We’ve all been taught to count calories to lose weight right? If you’ve tried this you know how frustrating it can be and here are 3 reasons why:
1. IT MAKES YOU THINK OF FOOD ALL THE TIME
Do you really want to be weighing, measuring and analyzing everything you eat? Hell no! It’s a “food prison” and who wants to live there, besides how long do you think you can do it?
2. IT CAUSES YOU TO LIVE IN YOUR HEAD
Counting calories causes you to approach food from a completely mental standpoint. You make up rules of what you can and can’t eat, what has the best bang for your calorie buck, and what’s the healthiest with the lowest amount of calories. This keeps you locked in the food prison and never really get in touch with what your body wants or needs.
3. IT’S COMPLETELY UNREALISTIC IN THE LONG RUN
Imagine starting today and for the rest of your life, you have to weigh, measure and analyze every last bit of food that you ate. It’s just not sustainable and it’s a bandaid approach for short term gain.
What to do instead
1. EAT INTUITIVELY
Trust your body. Your body is an amazing machine, it knows when it’s hungry, when it’s full and when something’s not right. While a complicated machine, don’t overthink it, keep it simple. Start by eating 3 balanced meals a day; breakfast, lunch and dinner. Try to get a combination of carbohydrates, protein and healthy fats at each meal. Fill your plate with lots of veggies, add protein, then some complex carbohydrates like sweet potato and finish with quality healthy fats such as olive oil.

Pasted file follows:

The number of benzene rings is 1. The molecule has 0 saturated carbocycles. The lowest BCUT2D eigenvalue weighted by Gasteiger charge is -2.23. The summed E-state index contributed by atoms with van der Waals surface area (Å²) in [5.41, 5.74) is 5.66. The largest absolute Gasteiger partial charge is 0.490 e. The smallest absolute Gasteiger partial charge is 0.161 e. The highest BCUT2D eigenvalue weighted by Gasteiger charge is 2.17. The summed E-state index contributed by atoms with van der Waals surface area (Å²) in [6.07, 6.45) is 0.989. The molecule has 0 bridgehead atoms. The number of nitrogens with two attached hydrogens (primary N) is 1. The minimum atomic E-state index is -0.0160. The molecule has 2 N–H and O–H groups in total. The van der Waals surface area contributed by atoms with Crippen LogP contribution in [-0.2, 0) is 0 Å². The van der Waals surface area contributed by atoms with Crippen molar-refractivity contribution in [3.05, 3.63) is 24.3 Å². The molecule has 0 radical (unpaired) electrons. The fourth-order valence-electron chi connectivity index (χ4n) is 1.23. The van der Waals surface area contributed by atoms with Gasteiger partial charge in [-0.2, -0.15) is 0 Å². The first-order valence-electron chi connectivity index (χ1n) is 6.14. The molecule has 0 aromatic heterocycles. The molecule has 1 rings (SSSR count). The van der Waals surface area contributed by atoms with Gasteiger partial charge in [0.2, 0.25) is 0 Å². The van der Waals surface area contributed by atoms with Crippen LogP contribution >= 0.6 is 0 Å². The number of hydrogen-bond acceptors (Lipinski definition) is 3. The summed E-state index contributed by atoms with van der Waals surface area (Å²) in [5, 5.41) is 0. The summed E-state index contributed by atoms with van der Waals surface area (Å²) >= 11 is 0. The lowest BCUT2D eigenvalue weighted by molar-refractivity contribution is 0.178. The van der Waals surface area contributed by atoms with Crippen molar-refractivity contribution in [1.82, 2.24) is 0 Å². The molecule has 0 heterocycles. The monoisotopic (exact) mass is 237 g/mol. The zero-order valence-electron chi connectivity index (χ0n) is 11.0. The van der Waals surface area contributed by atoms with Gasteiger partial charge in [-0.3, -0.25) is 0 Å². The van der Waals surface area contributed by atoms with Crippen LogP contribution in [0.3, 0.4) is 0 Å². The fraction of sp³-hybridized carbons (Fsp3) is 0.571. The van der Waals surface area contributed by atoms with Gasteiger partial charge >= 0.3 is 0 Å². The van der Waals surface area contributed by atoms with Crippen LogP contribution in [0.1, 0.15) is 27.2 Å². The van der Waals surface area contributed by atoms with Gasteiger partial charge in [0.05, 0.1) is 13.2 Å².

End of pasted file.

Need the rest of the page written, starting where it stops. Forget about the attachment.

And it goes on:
2. SLOW DOWN
What’s the rush? When we eat, most of the time we are preoccupied with thinking about what we have to do next. Why not enjoy that meal, take your time, taste the food – it’s a celebration. Not everyone is so lucky. Tips; put the fork down between bites, take a sip of water, talk with your partner, chew longer – whatever it takes, slow down!
3. LEAVE SOME ROOM
Touching a bit on point #2, your stomach and mind take about 20 minutes to register the feeling of being full. So, if you eat every meal to the point of fullness (stuffed) in about 20 minutes you may start to feel lazy or lethargic (overstuffed). We’ve all been there right? Try this next time you eat; stop when you feel about 80% full (still have room, but feel satiated), leave food on the plate (save it for a snack later), wait 10 minutes and see how you feel.
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